Wicked problems in a post-truth political economy: a dilemma for knowledge translation

TIEU, Matthew, LAWLESS, Michael, HUNTER, Sarah C., PINERO DE PLAZA, Maria Alejandra, DARKO, Francis, MUDD, Alexandra, YADAV, Lalit and KITSON, Alison (2023). Wicked problems in a post-truth political economy: a dilemma for knowledge translation. Humanities and Social Sciences Communications, 10 (1): 280.

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Official URL: https://www.nature.com/articles/s41599-023-01789-6
Open Access URL: https://www.nature.com/articles/s41599-023-01789-6... (Published version)
Link to published version:: https://doi.org/10.1057/s41599-023-01789-6


The discipline of knowledge translation (KT) emerged as a way of systematically understanding and addressing the challenges of applying health and medical research in practice. In light of ongoing and emerging critique of KT from the medical humanities and social sciences disciplines, KT researchers have become increasingly aware of the complexity of the translational process, particularly the significance of culture, tradition and values in how scientific evidence is understood and received, and thus increasingly receptive to pluralistic notions of knowledge. Hence, there is now an emerging view of KT as a highly complex, dynamic, and integrated sociological phenomenon, which neither assumes nor creates knowledge hierarchies and neither prescribes nor privileges scientific evidence. Such a view, however, does not guarantee that scientific evidence will be applied in practice and thus poses a significant dilemma for KT regarding its status as a scientific and practice-oriented discipline, particularly within the current sociopolitical climate. Therefore, in response to the ongoing and emerging critique of KT, we argue that KT must provide scope for relevant scientific evidence to occupy an appropriate position of epistemic primacy in public discourse. Such a view is not intended to uphold the privileged status of science nor affirm the “scientific logos” per se. It is proffered as a counterbalance to powerful social, cultural, political and market forces that are able to challenge scientific evidence and promote disinformation to the detriment of democratic outcomes and the public good.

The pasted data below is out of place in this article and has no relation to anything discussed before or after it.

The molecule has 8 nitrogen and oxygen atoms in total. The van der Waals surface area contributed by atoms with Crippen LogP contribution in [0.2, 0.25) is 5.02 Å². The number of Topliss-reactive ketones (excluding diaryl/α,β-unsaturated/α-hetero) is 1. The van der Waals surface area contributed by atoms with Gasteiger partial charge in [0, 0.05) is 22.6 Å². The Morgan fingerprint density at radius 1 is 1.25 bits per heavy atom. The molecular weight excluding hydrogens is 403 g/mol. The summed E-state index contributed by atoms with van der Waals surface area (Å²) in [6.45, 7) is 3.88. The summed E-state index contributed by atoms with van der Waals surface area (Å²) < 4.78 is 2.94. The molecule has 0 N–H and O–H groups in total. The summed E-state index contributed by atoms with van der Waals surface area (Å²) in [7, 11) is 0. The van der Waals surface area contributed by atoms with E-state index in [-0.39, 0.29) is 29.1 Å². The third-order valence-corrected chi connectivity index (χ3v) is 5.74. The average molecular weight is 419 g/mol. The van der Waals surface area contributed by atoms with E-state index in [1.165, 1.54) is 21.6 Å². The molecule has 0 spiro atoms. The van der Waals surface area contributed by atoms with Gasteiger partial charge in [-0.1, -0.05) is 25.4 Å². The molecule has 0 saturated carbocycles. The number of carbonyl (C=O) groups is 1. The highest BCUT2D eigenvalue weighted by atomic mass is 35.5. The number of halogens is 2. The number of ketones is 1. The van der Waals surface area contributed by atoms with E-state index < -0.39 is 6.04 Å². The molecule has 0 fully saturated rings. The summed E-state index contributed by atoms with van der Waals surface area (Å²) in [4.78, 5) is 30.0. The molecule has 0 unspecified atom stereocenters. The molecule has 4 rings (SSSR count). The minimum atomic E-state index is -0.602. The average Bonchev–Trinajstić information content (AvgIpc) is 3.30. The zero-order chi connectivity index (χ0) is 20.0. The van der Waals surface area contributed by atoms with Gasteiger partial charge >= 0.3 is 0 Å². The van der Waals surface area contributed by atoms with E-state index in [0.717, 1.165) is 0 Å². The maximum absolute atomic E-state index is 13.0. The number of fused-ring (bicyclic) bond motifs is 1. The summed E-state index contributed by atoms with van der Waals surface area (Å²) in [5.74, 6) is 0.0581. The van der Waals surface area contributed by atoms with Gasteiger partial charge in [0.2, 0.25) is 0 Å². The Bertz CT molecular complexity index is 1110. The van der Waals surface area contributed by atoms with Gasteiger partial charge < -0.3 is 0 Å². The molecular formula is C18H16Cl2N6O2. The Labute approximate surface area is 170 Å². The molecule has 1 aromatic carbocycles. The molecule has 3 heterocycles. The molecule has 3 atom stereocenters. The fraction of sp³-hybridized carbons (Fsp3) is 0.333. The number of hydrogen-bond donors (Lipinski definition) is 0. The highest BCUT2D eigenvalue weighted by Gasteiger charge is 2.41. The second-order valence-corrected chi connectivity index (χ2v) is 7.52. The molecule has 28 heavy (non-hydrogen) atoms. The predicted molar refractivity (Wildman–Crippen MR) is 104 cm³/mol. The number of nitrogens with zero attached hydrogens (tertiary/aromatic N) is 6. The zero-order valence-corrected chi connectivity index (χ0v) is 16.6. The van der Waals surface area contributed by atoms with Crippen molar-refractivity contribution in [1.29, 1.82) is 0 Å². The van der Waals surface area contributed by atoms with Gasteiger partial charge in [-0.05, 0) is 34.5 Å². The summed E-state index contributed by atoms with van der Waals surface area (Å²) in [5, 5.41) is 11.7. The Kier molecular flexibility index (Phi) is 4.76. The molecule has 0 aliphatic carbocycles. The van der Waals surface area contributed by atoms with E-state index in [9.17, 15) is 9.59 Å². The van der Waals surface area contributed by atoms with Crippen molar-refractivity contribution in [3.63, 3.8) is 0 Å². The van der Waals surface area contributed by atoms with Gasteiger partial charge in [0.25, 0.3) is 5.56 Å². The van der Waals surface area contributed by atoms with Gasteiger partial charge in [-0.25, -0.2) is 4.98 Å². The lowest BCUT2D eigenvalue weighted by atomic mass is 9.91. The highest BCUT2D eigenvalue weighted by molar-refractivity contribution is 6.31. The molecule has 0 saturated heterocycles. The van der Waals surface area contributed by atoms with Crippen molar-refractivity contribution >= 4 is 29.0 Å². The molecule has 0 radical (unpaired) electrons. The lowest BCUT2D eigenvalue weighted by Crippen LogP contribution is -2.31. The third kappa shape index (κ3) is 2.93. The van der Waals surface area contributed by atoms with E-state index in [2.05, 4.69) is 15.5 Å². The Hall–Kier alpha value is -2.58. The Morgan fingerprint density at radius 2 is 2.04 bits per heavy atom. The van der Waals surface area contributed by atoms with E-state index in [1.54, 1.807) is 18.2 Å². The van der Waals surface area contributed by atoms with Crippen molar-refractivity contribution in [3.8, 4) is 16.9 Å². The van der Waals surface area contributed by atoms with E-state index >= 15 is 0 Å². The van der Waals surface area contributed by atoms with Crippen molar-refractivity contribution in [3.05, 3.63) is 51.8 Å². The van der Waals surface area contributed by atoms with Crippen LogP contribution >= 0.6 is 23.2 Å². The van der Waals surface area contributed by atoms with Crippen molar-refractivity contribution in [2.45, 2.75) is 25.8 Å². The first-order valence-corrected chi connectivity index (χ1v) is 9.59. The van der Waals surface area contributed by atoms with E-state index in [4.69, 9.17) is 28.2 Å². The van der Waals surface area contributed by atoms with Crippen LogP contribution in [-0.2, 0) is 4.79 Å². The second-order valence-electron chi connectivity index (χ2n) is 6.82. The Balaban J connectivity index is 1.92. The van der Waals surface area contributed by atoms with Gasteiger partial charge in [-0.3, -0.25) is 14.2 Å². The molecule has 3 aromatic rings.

Item Type: Article
Additional Information: ** From Springer Nature via Jisc Publications Router ** Licence for this article: http://creativecommons.org/licenses/by/4.0/ ** Acknowledgements: The authors would like to thank Professor Tiffany Conroy (and her “red pen”) for reviewing and providing feedback on an early draft of the manuscript. **Journal IDs: eissn 2662-9992 **Article IDs: publisher-id: s41599-023-01789-6; manuscript: 1789 **History: collection 12-2023; online 03-06-2023; published_online 03-06-2023; accepted 23-05-2023; registration 23-05-2023; submitted 24-02-2023
Identification Number: https://doi.org/10.1057/s41599-023-01789-6
SWORD Depositor: Colin Knott
Depositing User: Colin Knott
Date Deposited: 05 Jun 2023 15:55
Last Modified: 11 Oct 2023 14:30
URI: https://shura.shu.ac.uk/id/eprint/31971

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